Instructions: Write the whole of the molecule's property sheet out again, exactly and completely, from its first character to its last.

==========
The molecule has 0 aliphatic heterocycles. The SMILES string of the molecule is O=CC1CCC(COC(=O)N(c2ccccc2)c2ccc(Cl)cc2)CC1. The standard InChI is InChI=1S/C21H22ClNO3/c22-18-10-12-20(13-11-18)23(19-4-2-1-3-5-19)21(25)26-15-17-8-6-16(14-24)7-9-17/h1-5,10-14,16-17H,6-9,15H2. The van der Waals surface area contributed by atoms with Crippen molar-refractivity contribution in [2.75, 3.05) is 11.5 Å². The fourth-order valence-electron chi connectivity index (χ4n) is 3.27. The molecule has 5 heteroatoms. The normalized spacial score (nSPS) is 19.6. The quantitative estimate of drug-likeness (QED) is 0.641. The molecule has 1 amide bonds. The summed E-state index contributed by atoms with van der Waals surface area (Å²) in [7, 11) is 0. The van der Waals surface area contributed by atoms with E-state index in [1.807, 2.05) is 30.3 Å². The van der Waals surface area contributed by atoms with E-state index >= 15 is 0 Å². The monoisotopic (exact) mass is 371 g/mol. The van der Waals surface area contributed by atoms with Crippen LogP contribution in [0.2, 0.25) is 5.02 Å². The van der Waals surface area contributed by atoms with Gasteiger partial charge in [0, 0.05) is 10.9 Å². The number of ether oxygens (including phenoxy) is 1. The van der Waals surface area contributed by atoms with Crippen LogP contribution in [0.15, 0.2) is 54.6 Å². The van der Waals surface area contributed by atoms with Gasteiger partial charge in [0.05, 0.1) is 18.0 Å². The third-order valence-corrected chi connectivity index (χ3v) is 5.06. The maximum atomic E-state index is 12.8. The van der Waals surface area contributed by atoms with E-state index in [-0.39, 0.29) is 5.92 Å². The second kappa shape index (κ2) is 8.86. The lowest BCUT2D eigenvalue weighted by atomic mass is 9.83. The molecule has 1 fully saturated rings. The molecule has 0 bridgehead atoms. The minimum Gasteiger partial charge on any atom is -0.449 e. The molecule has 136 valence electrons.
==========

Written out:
The molecule has 0 aliphatic heterocycles. The SMILES string of the molecule is O=CC1CCC(COC(=O)N(c2ccccc2)c2ccc(Cl)cc2)CC1. The standard InChI is InChI=1S/C21H22ClNO3/c22-18-10-12-20(13-11-18)23(19-4-2-1-3-5-19)21(25)26-15-17-8-6-16(14-24)7-9-17/h1-5,10-14,16-17H,6-9,15H2. The van der Waals surface area contributed by atoms with Crippen molar-refractivity contribution in [2.75, 3.05) is 11.5 Å². The fourth-order valence-electron chi connectivity index (χ4n) is 3.27. The molecule has 5 heteroatoms. The normalized spacial score (nSPS) is 19.6. The quantitative estimate of drug-likeness (QED) is 0.641. The molecule has 1 amide bonds. The summed E-state index contributed by atoms with van der Waals surface area (Å²) in [7, 11) is 0. The van der Waals surface area contributed by atoms with E-state index in [1.807, 2.05) is 30.3 Å². The van der Waals surface area contributed by atoms with E-state index >= 15 is 0 Å². The monoisotopic (exact) mass is 371 g/mol. The van der Waals surface area contributed by atoms with Crippen LogP contribution in [0.2, 0.25) is 5.02 Å². The van der Waals surface area contributed by atoms with Gasteiger partial charge in [0, 0.05) is 10.9 Å². The number of ether oxygens (including phenoxy) is 1. The van der Waals surface area contributed by atoms with Crippen LogP contribution in [0.15, 0.2) is 54.6 Å². The van der Waals surface area contributed by atoms with Gasteiger partial charge in [0.05, 0.1) is 18.0 Å². The third-order valence-corrected chi connectivity index (χ3v) is 5.06. The maximum atomic E-state index is 12.8. The van der Waals surface area contributed by atoms with E-state index in [-0.39, 0.29) is 5.92 Å². The second kappa shape index (κ2) is 8.86. The lowest BCUT2D eigenvalue weighted by atomic mass is 9.83. The molecule has 1 fully saturated rings. The molecule has 0 bridgehead atoms. The minimum Gasteiger partial charge on any atom is -0.449 e. The molecule has 136 valence electrons.